- You don’t need to conduct temperature correction due to the small amount of wort you need to take the reading.
- Refractometers are quite fancy and once you get the hang of it.
- You need to calibrate the tool before each reading for accuracy.
- Measures in Brix or Plato. In order to know the Standard Gravity, you will need to do some conversion. You can find online converters, though.
What is a Hydrometer?
Hydrometers are an inexpensive and simple tool for the homebrewer. It is a crucial element to have.
Its only task is to meticulously measure the much-needed SG (Specific Gravity) of the wort or beer. You can do this by having the hydrometer float within a narrow cylinder full of wort, easy!
When you grab a hydrometer, you will notice a scale printer inside of it. It will float lower or higher depending on the test jar of the Specific Gravity of the beer or wort. Find the reading on the scale, measured by looking at where the top of the liquid meets the hydrometer, this is your SG.
Hydrometers are pretty simple to use. Let’s take a look at some of the pros and cons.
Hydrometer Pros & Cons
- Easy to use.
- No need for calibration.
- For temperature correction, you can get a thermo-hydrometer model.
- Inexpensive and high-quality.
- It requires a larger sample size compared to a refractometer. For this, it might be best to purchase a hydrometer with a narrower test jar.
- It is fragile. Choose a sturdy, high-quality hydrometer. There are ones that come with a soft bumper to help prevent damage and breakage.
- With fermentation, these high temperatures may affect the reading, due to carbonation.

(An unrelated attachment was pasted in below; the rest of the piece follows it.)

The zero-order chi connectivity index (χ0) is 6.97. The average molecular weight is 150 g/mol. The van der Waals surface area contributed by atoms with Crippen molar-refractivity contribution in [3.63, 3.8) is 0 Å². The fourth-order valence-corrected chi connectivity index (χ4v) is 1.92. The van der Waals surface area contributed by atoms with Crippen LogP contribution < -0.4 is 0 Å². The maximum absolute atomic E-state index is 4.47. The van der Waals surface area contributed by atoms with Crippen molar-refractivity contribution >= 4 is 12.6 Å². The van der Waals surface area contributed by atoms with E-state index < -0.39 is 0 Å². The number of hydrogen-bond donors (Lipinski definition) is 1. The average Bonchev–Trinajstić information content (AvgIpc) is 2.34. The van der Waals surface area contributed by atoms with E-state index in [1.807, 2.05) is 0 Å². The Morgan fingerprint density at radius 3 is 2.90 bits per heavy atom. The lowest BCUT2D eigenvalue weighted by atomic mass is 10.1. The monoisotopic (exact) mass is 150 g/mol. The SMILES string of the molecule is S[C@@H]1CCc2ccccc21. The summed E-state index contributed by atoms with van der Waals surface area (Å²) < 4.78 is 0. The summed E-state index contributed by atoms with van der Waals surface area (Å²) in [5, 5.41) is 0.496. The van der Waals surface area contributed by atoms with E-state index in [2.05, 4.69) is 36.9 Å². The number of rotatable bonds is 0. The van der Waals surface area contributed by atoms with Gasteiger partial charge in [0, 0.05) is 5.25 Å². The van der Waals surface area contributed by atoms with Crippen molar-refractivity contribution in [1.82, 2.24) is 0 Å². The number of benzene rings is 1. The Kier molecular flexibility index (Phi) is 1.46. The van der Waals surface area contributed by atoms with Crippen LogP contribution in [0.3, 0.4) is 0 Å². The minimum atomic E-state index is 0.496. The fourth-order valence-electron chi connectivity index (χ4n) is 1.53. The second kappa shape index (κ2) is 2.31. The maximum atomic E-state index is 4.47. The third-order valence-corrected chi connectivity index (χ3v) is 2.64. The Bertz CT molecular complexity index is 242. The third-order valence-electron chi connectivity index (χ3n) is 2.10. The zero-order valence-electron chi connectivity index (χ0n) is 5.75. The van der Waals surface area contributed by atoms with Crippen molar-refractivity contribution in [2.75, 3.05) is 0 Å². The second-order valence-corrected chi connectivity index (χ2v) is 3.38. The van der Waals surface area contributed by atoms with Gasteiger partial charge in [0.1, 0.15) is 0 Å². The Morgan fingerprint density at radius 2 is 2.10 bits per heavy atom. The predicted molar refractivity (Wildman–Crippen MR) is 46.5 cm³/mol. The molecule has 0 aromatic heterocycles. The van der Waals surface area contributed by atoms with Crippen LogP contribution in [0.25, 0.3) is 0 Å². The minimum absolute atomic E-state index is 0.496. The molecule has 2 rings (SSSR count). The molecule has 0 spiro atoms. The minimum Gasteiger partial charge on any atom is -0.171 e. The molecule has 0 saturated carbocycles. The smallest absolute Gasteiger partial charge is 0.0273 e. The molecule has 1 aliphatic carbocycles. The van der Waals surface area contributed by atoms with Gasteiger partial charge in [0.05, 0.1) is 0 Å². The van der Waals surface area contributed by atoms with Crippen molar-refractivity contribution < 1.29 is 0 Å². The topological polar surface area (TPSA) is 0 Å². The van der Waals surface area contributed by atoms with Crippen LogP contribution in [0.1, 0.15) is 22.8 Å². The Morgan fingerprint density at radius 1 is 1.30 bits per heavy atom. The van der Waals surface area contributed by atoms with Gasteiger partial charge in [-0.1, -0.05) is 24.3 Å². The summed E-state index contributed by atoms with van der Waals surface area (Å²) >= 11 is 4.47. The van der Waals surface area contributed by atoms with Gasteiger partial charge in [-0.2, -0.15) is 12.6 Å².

- You can calibrate your hydrometer by using a temperature correction calculator in case you need to compensate for an inaccurate reading.
The Final Verdict: Refractometers VS. Hydrometers - Which is More Accurate?
This is completely on the hands of each brewer to decide, depending on the pros and cons each tool may have and which works best with your brewing process.
Tip: If you’re a new brewer, it might be best to get a durable, high-quality hydrometer to start off. It is simpler to use; you won’t need to calibrate it and you can easily read the SG.
Here are more tips in order to help you choose the best tool for your homebrewing process.
- Try both a refractometer and a hydrometer. Maybe, just maybe, reading about these two devices won’t help as much as it would to actually use them.
- If you’re someone who really doesn’t feel comfortable using large amounts of the wart for measurement, a refractometer is a great solution. Then again, you do need to learn how to accurately re-calibrate it before each use. This depends on your own preferences.
- Hydrometers’ downside is the size of the sample you need for an accurate reading. It might be best that you get a hydrometer with a narrow test jar, this will help minimize loss.
- Any samples taken before or after the boil CAN be put back to the boil. In the end, you won’t be really losing much of the wort during these stages.
- For any of these two tools, you will need to take care of the sanitation when sample drawing. It is essential that you sanitize either a hydrometer or refractometer before the reading, as well as any elements used to collect the samples.
- It is NOT recommended to return hydrometer samples into the fermenter.
- As mentioned earlier, for amateur homebrewers, it’s best to start with a good quality hydrometer kit. Not only will you get a great price, but the learning process is much simpler.
2 Essential Tips on Choosing a Hydrometer for New Brewers
- Don’t get the cheapest hydrometer out there. Save yourself the bad experience. You can prevent ugly leaks and bad test jars.
- The cheap glass on inexpensive hydrometers can crack and break VERY easily.
Whether you decide to use a hydrometer or a refractometer, it’s important to know that neither is more “accurate” than the other, these are different tools.
Your decision will solely depend on your preference as a brewer and your unique brewing process. In my opinion, it is best to try both of these tools before you make a final decision.
Nevertheless, if you’re in doubt and in need of a quick solution or you are just starting out, I do think that hydrometers are much more simple to use. These will not only get the job done but will also provide an accurate reading. All in all, good luck, brewers!